Click here to upgrade to a newer version of Internet Explorer or Microsoft Edge.
Stay InspiredEAA is your guide to getting the most out of the world of flight and giving your passion room to grow.
Volunteers Replace Cozy Canopy
July 6, 2016 - A group of three volunteers had the unique experience of visiting Oshkosh June 28-30 to replace the canopy on EAA’s prototype Cozy, which was damaged in a storm years ago.
Alex Becker of Charlotte, North Carolina, met EAA’s director of chapters and communities and homebuilt community manager Charlie Becker, of no relation, at Sun ’N Fun 2016. Upon learning that Alex had previously built his own Cozy, Charlie asked if he would be interested in assembling a team to come work on EAA’s airplane.
Alex invited homebuilders Walter Gee and Curtis Martin, who have each built their own Long-EZ, to take on the task with him, and the group was able to complete the project in three days, being careful not to damage the frame in which the canopy is embedded.
“To get [the original canopy] out without breaking anything off the outside edge was the challenge,” Martin said. “A heat gun and some pry bars, those things allowed us to work our way around and slowly but surely pull it all out without damaging it any further, which was a big deal.”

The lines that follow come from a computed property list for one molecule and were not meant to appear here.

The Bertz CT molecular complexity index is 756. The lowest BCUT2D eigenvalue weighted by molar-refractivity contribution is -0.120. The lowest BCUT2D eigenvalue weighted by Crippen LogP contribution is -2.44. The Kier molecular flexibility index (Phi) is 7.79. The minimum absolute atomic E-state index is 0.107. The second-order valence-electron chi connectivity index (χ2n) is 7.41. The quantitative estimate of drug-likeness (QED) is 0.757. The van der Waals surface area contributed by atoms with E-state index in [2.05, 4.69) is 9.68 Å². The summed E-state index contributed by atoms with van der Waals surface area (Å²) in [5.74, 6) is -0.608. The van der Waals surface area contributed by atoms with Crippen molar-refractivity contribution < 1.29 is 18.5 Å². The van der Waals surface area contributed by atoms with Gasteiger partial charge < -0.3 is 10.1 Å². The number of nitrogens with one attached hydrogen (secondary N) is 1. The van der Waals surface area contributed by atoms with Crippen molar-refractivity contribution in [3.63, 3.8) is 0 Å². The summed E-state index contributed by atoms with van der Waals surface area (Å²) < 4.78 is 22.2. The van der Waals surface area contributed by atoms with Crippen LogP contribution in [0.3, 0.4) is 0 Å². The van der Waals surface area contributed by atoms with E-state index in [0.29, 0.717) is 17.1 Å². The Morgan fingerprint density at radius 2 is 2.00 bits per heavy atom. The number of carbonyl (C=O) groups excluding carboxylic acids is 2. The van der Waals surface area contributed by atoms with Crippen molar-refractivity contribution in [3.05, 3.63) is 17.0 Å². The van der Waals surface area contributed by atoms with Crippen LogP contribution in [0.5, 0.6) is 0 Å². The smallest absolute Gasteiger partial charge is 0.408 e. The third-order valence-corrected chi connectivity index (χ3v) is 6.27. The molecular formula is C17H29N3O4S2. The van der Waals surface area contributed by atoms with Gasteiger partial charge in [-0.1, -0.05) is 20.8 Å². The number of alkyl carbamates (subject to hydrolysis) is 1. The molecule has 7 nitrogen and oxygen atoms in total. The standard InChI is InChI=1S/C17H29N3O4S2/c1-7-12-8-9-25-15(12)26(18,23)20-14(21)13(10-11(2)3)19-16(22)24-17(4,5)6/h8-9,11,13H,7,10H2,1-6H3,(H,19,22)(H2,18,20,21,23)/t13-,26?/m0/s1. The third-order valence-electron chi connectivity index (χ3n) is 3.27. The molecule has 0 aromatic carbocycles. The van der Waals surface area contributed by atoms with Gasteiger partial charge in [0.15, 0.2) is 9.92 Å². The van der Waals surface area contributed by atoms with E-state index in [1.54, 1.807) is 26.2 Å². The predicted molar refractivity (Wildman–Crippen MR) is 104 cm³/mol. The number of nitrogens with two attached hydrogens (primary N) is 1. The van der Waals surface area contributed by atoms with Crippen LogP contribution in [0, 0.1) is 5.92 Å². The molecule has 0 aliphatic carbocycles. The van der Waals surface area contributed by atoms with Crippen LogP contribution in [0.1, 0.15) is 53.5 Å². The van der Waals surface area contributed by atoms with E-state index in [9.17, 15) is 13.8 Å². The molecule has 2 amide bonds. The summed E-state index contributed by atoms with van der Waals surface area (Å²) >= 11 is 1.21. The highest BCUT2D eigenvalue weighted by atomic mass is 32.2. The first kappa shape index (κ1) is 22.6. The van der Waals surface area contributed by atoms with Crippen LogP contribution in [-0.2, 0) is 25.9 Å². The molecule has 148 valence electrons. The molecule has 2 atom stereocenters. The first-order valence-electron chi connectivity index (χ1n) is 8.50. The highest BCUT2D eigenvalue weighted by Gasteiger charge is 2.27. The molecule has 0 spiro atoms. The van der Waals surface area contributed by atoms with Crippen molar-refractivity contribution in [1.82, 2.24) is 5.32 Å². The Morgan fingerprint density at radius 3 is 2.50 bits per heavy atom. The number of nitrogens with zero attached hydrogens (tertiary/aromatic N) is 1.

The group said they were guided through the project with the help of an article published by one of their mentors.
“Mike Melvill had broken his canopy about 40 years ago and he wrote a good article on how he replaced the Plexiglas in the canopy frame,” Gee said. “So we printed that out and brought it up with us and that was our guide.”
Alex said the opportunity to visit Oshkosh outside of AirVenture time was one to remember.
“It was nice to actually meet people that we read about or who are way too busy during AirVenture,” Alex said. “Jack Pelton stopped out here for an hour and Charlie Becker took us by his home yesterday to look at his projects. It was nice to get that one on one and meet the people that are all behind this.”
Gee was equally enthusiastic. “We feel like we’re participants when we fly our experimental planes in for AirVenture, but to do something like this, it just kind of takes it up to the next level,” he said.